Although this case may lie in that murky area where maritime activity blends into the nonmaritime, there is no question in our minds but that the Board had jurisdiction to decide the principal issue presented on review of the decision of the ALJ, i. e. was petitioner a seaman.


Finally, we emphasize what the Supreme Court has repeatedly stated, i. e. that the amendments to the Act should be liberally construed, both because the language "engaged in maritime employment " is broad and because the Act is remedial legislation. The Court in Caputo noted that this broad language "suggests that we should take an expansive view of the extended coverage ... (, since) such a construction is appropriate for this remedial legislation." Northeast Marine Terminal, supra, 432 U.S. at 268, 97 S.Ct. at 2359. The fact that as an incident to its dredging operation, for which the vessel was built and traditionally used, it incidentally assisted in furnishing the material for building an airport runway does not by some judicial fiat transform the traditional function of the dredge and thus oust the jurisdiction of an admiralty court.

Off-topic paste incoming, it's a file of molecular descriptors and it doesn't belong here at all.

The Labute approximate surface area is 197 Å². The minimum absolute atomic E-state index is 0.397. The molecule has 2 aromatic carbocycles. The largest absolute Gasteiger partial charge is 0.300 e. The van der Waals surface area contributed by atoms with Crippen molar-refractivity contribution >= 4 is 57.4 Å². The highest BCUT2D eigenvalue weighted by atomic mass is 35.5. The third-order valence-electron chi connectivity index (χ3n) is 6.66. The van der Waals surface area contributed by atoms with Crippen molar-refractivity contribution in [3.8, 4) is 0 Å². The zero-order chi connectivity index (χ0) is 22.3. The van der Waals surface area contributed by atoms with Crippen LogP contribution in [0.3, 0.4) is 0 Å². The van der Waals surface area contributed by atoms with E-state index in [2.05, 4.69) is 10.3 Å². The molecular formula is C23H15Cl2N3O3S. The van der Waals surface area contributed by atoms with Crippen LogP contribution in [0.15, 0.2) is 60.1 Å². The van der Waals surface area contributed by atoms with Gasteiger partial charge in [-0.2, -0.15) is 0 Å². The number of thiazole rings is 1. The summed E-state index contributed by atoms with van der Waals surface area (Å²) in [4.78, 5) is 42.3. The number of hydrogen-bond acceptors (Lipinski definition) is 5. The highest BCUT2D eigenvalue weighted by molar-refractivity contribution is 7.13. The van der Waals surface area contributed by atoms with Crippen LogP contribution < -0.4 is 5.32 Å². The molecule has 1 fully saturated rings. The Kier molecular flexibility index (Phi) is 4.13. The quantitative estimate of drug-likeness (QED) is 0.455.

It is clear that the Benefits Review Board in overruling its Sablowski decision was troubled by the manner in which it previously construed § 903(a), as implemented by § 902(3), to deal with coverage, rather than jurisdiction. This, it reasoned, permitted the parties to agree upon a "coverage" which might extend beyond the constitutional limits of the admiralty power. In its present approach, the Board would make §§ 903(a) and 902(3) jurisdictional in all respects. In utilizing this approach, it has gone far beyond the Congressional intent. For example, an injury may have a sufficient connection with traditional maritime activity (an offshore oil spill) to be well within the reach of admiralty jurisdiction, but not an injury covered by §§ 903(a) and 902(3). In that posture, the issue is purely one of coverage. The same can be said of the factual background before us. In other words, because the present injury occurred well to the seaward side of the line initially drawn in Southern Pacific Co. v. Jensen, 244 U.S. 205, 37 S.Ct. 524, 61 L.Ed. 1086 (1917), the only issue is one of coverage. For a discussion of Jensen see Sun Ship, Inc. v. Pennsylvania, 447 U.S. 715, 100 S.Ct. 2432, 65 L.Ed.2d 458 (1980).